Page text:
So What: Decent Work (SDG 8) & Climate Action (SDG 13)
The effects of the global climate crisis are widely examined across the three dimensions of sustainable development, providing ample evidence and scenarios on the current and future impacts of climate change in broader economic, environmental and social terms. But what about the aspect of how a warming planet will impact the global workforce and, subsequently, the attainment of the Sustainable Development Goals (SDGs)?
To answer this, and other questions, the SDG Lab deployed its “So What?” format to take a deep dive into the interconnected nature of the world of work and climate change.
The Lab’s sixth SDG “So What?” series crossed SDG 8 – Decent Work – and SDG 13 – Climate Action – to focus on what organizations and countries are doing—both in policy and practice—to incentivize joint action between these two Goals of the 2030 Agenda.
Held at the Palais des Nations on September 3, the “So What?” discussion heard from a diverse panel of practitioners who shared insights from their respective institutions and areas of expertise.
Reflecting the rich diversity of International Geneva, and the modus operandi of the Lab, the panel featured representatives from a UN Member State (Costa Rica), a UN organization (International Labour Organization, ILO), an international organization (International Union for Conservation of Nature, IUCN), a non-governmental organization (International Institute for Sustainable Development, IISD) and the private sector (International Organisation of Employers, IOE).
Newly-appointed UN Geneva Director-General Tatiana Valovaya opened the “So What?” by underscoring the importance of the Goals.
“The SDGs are indivisible, and it is through platforms like “So What?” that we better understand the integrated and interconnected nature of the 17 Goals,” said Ms. Valovaya. “Without looking deeper into the correlations between the different SDGs, the Goals can come across as one big puzzle. The SDG Lab is helping to shed light on the challenges and opportunities of an integrated 2030 Agenda.”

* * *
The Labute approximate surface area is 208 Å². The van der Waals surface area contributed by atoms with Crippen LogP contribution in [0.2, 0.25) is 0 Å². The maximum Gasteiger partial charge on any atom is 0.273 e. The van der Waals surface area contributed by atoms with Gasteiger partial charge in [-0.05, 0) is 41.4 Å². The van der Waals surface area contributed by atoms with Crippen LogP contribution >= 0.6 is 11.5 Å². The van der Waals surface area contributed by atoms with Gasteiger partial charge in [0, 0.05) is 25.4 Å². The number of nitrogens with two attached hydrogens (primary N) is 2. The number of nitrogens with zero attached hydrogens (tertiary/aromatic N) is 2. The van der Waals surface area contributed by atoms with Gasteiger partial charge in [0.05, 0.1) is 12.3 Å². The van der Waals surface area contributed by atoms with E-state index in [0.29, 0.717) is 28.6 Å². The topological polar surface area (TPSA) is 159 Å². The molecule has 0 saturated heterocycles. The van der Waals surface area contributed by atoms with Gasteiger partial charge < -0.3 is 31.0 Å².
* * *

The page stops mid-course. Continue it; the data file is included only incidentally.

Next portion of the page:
Speaking on the panel were: Ms. Mito Tsukamoto, Chief, Development and Investments Branch, ILO; Ms. Radhika Murti, Director, Global Ecosystem Management Programme, IUCN; H.E. Elayne Whyte Gómez, Permanent Representative, Permanent Mission of the Republic of Costa Rica to the United Nations Office and other International Organizations in Geneva; Mr. Philip Gass, Senior Policy Advisor, IISD; and Mr. Robert Marinkovic, Advisor, IOE.
Main impressions and themes
Many organizations like ILO and IUCN have been addressing employment and environmental sustainability for decades, such as nature-based solutions in the case of IUCN and ILO’s Employment-intensive investment Programme. What has changed in recent years is the drive to have more integrated solutions that look at job creation and economic viability within nature conservation and restoration efforts. At the government level, Costa Rica has spearheaded economic growth through a model based on social inclusion, growth and environmental protection and sustainability.
The recently-adopted ILO Centenary Declaration for the Future of Work approaches climate change through the angle of social justice and tackling inherent inequalities in the regions of the world that will bear the greatest impact of climate change.